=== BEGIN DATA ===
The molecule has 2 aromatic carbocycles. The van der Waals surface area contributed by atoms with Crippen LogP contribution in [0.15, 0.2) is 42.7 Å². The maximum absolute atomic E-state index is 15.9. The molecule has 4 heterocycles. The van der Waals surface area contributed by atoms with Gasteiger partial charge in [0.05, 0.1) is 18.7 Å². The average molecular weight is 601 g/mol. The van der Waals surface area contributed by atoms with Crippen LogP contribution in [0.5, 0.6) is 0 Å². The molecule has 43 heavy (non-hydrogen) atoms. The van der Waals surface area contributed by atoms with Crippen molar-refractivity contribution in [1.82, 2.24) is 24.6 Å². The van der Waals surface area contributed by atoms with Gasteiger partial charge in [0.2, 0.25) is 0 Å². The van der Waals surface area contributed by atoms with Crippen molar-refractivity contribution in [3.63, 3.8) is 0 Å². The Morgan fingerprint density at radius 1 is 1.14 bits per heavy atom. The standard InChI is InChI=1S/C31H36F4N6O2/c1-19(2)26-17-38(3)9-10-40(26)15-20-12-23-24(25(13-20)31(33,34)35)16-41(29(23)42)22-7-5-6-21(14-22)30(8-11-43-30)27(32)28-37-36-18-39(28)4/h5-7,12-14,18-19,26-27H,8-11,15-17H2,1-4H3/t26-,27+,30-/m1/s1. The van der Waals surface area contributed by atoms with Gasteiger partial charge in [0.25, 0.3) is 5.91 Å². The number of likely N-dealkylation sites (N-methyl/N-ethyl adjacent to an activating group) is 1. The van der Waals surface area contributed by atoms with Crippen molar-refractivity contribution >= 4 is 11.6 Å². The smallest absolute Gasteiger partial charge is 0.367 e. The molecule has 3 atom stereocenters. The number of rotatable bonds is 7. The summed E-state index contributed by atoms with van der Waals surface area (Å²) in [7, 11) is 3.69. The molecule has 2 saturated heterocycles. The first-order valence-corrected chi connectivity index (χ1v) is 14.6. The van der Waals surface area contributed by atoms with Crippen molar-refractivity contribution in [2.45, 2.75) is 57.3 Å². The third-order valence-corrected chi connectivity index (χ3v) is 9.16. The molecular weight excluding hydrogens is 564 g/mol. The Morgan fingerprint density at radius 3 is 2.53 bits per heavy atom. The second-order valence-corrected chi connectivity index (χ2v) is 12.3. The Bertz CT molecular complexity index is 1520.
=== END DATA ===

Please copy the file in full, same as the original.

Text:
The molecule has 2 aromatic carbocycles. The van der Waals surface area contributed by atoms with Crippen LogP contribution in [0.15, 0.2) is 42.7 Å². The maximum absolute atomic E-state index is 15.9. The molecule has 4 heterocycles. The van der Waals surface area contributed by atoms with Gasteiger partial charge in [0.05, 0.1) is 18.7 Å². The average molecular weight is 601 g/mol. The van der Waals surface area contributed by atoms with Crippen LogP contribution in [0.5, 0.6) is 0 Å². The molecule has 43 heavy (non-hydrogen) atoms. The van der Waals surface area contributed by atoms with Crippen molar-refractivity contribution in [1.82, 2.24) is 24.6 Å². The van der Waals surface area contributed by atoms with Gasteiger partial charge in [0.2, 0.25) is 0 Å². The van der Waals surface area contributed by atoms with Crippen molar-refractivity contribution in [3.63, 3.8) is 0 Å². The Morgan fingerprint density at radius 1 is 1.14 bits per heavy atom. The standard InChI is InChI=1S/C31H36F4N6O2/c1-19(2)26-17-38(3)9-10-40(26)15-20-12-23-24(25(13-20)31(33,34)35)16-41(29(23)42)22-7-5-6-21(14-22)30(8-11-43-30)27(32)28-37-36-18-39(28)4/h5-7,12-14,18-19,26-27H,8-11,15-17H2,1-4H3/t26-,27+,30-/m1/s1. The van der Waals surface area contributed by atoms with Gasteiger partial charge in [0.25, 0.3) is 5.91 Å². The number of likely N-dealkylation sites (N-methyl/N-ethyl adjacent to an activating group) is 1. The van der Waals surface area contributed by atoms with Crippen molar-refractivity contribution >= 4 is 11.6 Å². The smallest absolute Gasteiger partial charge is 0.367 e. The molecule has 3 atom stereocenters. The number of rotatable bonds is 7. The summed E-state index contributed by atoms with van der Waals surface area (Å²) in [7, 11) is 3.69. The molecule has 2 saturated heterocycles. The first-order valence-corrected chi connectivity index (χ1v) is 14.6. The van der Waals surface area contributed by atoms with Crippen molar-refractivity contribution in [2.45, 2.75) is 57.3 Å². The third-order valence-corrected chi connectivity index (χ3v) is 9.16. The molecular weight excluding hydrogens is 564 g/mol. The Morgan fingerprint density at radius 3 is 2.53 bits per heavy atom. The second-order valence-corrected chi connectivity index (χ2v) is 12.3. The Bertz CT molecular complexity index is 1520.